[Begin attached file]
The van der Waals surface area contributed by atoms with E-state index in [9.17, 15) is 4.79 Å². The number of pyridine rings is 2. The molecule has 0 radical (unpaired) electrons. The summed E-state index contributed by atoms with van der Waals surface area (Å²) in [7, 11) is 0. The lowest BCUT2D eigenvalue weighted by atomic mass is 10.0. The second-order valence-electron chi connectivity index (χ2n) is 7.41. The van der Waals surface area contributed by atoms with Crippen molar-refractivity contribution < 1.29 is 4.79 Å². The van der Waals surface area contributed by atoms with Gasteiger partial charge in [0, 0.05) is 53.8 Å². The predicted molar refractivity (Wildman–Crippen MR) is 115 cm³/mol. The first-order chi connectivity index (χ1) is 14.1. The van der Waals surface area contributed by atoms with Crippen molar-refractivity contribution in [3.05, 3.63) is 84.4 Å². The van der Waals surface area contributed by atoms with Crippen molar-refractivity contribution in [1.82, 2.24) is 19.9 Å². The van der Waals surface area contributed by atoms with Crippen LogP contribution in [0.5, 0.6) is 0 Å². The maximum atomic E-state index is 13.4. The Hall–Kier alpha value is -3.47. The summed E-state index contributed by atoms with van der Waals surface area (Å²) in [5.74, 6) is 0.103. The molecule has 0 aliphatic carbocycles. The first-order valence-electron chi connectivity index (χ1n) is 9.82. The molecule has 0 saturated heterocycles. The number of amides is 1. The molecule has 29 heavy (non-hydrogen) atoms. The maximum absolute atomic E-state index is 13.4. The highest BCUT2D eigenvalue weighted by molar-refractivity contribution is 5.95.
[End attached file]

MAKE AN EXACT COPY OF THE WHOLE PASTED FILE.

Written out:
The van der Waals surface area contributed by atoms with E-state index in [9.17, 15) is 4.79 Å². The number of pyridine rings is 2. The molecule has 0 radical (unpaired) electrons. The summed E-state index contributed by atoms with van der Waals surface area (Å²) in [7, 11) is 0. The lowest BCUT2D eigenvalue weighted by atomic mass is 10.0. The second-order valence-electron chi connectivity index (χ2n) is 7.41. The van der Waals surface area contributed by atoms with Crippen molar-refractivity contribution < 1.29 is 4.79 Å². The van der Waals surface area contributed by atoms with Gasteiger partial charge in [0, 0.05) is 53.8 Å². The predicted molar refractivity (Wildman–Crippen MR) is 115 cm³/mol. The first-order chi connectivity index (χ1) is 14.1. The van der Waals surface area contributed by atoms with Crippen molar-refractivity contribution in [3.05, 3.63) is 84.4 Å². The van der Waals surface area contributed by atoms with Crippen molar-refractivity contribution in [1.82, 2.24) is 19.9 Å². The van der Waals surface area contributed by atoms with Crippen LogP contribution in [0.5, 0.6) is 0 Å². The maximum atomic E-state index is 13.4. The Hall–Kier alpha value is -3.47. The summed E-state index contributed by atoms with van der Waals surface area (Å²) in [5.74, 6) is 0.103. The molecule has 0 aliphatic carbocycles. The first-order valence-electron chi connectivity index (χ1n) is 9.82. The molecule has 0 saturated heterocycles. The number of amides is 1. The molecule has 29 heavy (non-hydrogen) atoms. The maximum absolute atomic E-state index is 13.4. The highest BCUT2D eigenvalue weighted by molar-refractivity contribution is 5.95.